What’s more, Spark is closer to Tensorflow, which the company is also exploring for deep learning capabilities. “Spark also has a very good integration, especially the newer version, 2.3, 2.4 versions, with TensorFlow,” he says. “We do have a few use cases [where] they need to even embed certain deep learning models inside this ETL pipeline to work with a dataset, enhance the datasets or classify datasets before they save the result into another…Hive dataset in the data lake. So using Spark can unify those processes in a single platform.”

Lyft uses a mix of different tools to orchestrate all of these data services, including YARN and Kubernetes. Gao says the company has nearly 100 small Spark clusters running on AWS that rely on YARN as the scheduler. The company is also looking at getting Spark to run on Kubernetes. It has made some progress in that regard, but it’s an ongoing development project.

“Spark on Kubernetes is still in this very early stage,” Gao says. “We still see there’s a huge gap of [how] we would like to see how Spark perform and what the Spark 2 actually is doing.”

YARN, which originated in the Apache Hadoop project, actually does some things better than Kubernetes, Gao says. “Spark in Kubernetes does not have equivalent of the scheduler — we call it customizable scheduler — that YARN provides,” he says. “YARN has this different schedule called fair scheduler, or capacity scheduler, or a combination of both, to serve the different use cases to maximize both the job performance and the cluster utilization. In Kubernetes, we don’t have any of those. So we have to build our” own.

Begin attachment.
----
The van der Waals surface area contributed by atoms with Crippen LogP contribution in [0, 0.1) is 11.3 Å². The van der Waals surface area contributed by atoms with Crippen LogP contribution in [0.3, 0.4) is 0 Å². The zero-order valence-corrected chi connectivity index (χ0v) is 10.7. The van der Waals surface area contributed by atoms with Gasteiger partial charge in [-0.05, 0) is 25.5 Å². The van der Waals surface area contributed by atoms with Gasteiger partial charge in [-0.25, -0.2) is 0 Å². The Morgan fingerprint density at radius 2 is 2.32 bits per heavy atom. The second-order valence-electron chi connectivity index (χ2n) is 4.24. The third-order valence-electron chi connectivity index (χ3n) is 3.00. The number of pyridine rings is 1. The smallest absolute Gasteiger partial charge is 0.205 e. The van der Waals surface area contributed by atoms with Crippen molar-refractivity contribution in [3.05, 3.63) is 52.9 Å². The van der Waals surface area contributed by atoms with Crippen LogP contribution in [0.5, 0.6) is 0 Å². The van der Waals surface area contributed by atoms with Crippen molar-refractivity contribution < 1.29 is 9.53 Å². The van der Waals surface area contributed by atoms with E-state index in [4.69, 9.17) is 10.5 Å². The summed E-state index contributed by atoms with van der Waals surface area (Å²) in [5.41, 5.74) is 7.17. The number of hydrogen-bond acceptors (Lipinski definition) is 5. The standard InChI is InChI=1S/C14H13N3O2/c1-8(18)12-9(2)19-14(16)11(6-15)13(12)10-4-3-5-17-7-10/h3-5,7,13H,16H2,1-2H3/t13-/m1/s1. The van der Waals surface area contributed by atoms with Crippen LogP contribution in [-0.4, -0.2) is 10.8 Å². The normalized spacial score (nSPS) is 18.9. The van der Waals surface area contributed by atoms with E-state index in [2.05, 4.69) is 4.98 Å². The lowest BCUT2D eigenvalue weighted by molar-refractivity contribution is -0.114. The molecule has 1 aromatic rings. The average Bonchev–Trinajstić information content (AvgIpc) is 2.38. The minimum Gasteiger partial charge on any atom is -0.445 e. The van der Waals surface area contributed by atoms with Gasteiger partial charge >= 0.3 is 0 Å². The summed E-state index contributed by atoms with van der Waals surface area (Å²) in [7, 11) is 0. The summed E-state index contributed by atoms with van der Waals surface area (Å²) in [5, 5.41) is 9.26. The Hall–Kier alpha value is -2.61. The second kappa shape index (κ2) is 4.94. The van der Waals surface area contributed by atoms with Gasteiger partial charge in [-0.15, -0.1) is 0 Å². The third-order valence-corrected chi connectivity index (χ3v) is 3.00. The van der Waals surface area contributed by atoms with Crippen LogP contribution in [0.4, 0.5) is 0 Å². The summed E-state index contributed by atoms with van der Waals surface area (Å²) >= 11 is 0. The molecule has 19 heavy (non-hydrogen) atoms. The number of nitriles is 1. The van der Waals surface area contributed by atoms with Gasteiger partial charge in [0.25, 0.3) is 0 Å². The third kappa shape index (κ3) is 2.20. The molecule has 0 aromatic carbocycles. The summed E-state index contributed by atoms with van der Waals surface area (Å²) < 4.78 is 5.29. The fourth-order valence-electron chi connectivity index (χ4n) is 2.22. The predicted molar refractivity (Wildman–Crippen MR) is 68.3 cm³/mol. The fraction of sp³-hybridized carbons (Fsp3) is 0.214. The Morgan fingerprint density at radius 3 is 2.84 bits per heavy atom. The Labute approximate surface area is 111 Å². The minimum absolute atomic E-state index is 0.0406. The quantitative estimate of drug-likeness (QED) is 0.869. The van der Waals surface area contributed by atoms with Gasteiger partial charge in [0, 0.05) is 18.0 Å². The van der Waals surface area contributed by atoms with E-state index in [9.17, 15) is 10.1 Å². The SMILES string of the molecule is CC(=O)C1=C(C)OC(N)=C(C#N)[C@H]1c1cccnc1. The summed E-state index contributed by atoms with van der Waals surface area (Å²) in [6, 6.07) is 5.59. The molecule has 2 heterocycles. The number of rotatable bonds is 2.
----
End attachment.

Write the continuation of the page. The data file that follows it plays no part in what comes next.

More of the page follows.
Software Engineering Daily’s Meyerson pointed out to Gao that Uber has standardized much of its on-premise infrastructure on Mesos, and that it has developed its own scheduler that is general enough that it can be used with Kubernetes. “So you may have your scheduling problems solved by the Uber team,” he says.

Gao says he’s familiar with the Uber product, called Peloton, but doubts that it will work in Lyft’s multi-tenant environment. Instead, Lyft is looking forward to the day when the best of all three schedulers – Mesos, Kubernetes, and YARN – can be used at the same time.

And while YARN has some advantages, it’s clear Kubernetes has the momentum, including over Mesos, which is another differentiator between Lyft and Uber (besides the stylish mustache on Lyft cars). It’s another case reason why you don’t want to be the first one at the big data party.

“When we started looking at container orchestration, it was already 2018,” Gao says. “So when we started looking at Kubernetes, it’s already the dominant….container orchestration engine in the open source world.”

To hear a recording of Software Engineering Daily’s interview with Li Gao, head on over to softwareengineeringdaily.com/2019/04/29/lyfts-data-platform-with-li-gao/.